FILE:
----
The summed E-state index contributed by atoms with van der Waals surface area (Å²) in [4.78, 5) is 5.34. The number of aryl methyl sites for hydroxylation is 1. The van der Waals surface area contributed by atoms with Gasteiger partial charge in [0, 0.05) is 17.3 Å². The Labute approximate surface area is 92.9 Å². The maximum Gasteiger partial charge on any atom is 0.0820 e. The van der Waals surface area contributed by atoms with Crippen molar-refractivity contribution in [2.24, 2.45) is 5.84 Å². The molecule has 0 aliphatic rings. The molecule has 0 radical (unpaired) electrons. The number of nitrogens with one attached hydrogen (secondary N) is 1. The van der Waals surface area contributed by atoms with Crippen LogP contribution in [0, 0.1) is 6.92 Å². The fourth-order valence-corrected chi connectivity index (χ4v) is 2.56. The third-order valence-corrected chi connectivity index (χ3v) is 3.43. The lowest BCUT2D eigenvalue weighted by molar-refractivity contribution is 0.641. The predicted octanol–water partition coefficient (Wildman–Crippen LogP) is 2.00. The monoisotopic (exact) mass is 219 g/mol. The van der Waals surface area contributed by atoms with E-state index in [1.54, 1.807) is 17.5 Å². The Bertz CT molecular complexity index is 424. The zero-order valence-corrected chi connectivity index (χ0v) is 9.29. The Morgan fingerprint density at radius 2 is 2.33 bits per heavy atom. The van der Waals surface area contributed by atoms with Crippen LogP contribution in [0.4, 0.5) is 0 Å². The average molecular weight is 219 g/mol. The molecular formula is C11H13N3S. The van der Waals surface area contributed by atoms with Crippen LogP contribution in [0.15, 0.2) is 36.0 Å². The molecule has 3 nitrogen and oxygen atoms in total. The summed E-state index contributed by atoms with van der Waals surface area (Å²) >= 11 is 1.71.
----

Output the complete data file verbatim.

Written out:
The summed E-state index contributed by atoms with van der Waals surface area (Å²) in [4.78, 5) is 5.34. The number of aryl methyl sites for hydroxylation is 1. The van der Waals surface area contributed by atoms with Gasteiger partial charge in [0, 0.05) is 17.3 Å². The Labute approximate surface area is 92.9 Å². The maximum Gasteiger partial charge on any atom is 0.0820 e. The van der Waals surface area contributed by atoms with Crippen molar-refractivity contribution in [2.24, 2.45) is 5.84 Å². The molecule has 0 aliphatic rings. The molecule has 0 radical (unpaired) electrons. The number of nitrogens with one attached hydrogen (secondary N) is 1. The van der Waals surface area contributed by atoms with Crippen LogP contribution in [0, 0.1) is 6.92 Å². The fourth-order valence-corrected chi connectivity index (χ4v) is 2.56. The third-order valence-corrected chi connectivity index (χ3v) is 3.43. The lowest BCUT2D eigenvalue weighted by molar-refractivity contribution is 0.641. The predicted octanol–water partition coefficient (Wildman–Crippen LogP) is 2.00. The monoisotopic (exact) mass is 219 g/mol. The van der Waals surface area contributed by atoms with E-state index in [1.54, 1.807) is 17.5 Å². The Bertz CT molecular complexity index is 424. The zero-order valence-corrected chi connectivity index (χ0v) is 9.29. The Morgan fingerprint density at radius 2 is 2.33 bits per heavy atom. The van der Waals surface area contributed by atoms with Crippen LogP contribution in [0.4, 0.5) is 0 Å². The average molecular weight is 219 g/mol. The molecular formula is C11H13N3S. The van der Waals surface area contributed by atoms with Crippen LogP contribution in [0.15, 0.2) is 36.0 Å². The molecule has 3 nitrogen and oxygen atoms in total. The summed E-state index contributed by atoms with van der Waals surface area (Å²) >= 11 is 1.71.